Watching, helping, caring from a special vantage point, her place of employment in the hotel across the street, iVillager Karen Edgar became one of many who played a special part in the lives of St. Jude families. Here, she shares her unique St. Jude experience:
I'm a parent with St. Jude experience '- but not quite the experience you'd expect. I live in Memphis, Tennessee, and I used to work in hotel management across the street from St. Jude Children's Research Hospital.
Before Ronald McDonald House was established, only hotels offered discounts to the families displaced by unanticipated long-term trips to St. Jude. For a cancer kid, the success rate back then was about as miserable as the accommodations. St. Jude negotiated room rates with us, and we accommodated the families, but this generally meant that they'd spend months impounded in a tiny hotel room with no space for that sort of long-term residency.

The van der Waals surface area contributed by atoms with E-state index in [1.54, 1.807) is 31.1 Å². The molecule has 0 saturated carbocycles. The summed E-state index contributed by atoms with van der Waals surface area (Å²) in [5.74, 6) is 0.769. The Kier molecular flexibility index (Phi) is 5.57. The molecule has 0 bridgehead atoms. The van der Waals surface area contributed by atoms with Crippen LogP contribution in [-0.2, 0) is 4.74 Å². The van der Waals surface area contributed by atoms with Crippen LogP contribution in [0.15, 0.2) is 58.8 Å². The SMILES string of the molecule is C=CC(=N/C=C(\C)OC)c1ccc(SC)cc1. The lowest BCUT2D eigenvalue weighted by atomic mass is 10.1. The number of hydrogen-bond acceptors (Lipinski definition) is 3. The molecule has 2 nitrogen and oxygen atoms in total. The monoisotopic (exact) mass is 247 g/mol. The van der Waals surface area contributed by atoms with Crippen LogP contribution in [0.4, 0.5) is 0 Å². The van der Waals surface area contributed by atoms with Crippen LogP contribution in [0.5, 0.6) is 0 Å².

For the staff, it meant meeting a bright, happy family from anywhere on the planet, with a lively, happy kid who eventually got to know everyone. The kid would get skinnier over time and then come in with his head shaved and a map drawn on it.
As treatment started, the kid would be less and less visible (spending more time in the hospital), the parents more visibly exhausted, the siblings more and more pent up and confused. They would start ordering wake-up calls about every six hours.
The energy and stress had to go somewhere, so we decided to start a kind of "mother's day out" in the afternoons, when hotel staff members who were off duty would come and play in the banquet halls or in the pool with the cancer kids and their siblings, giving Mom time to read a book or write letters or just chill. We thought of games and stuff to do.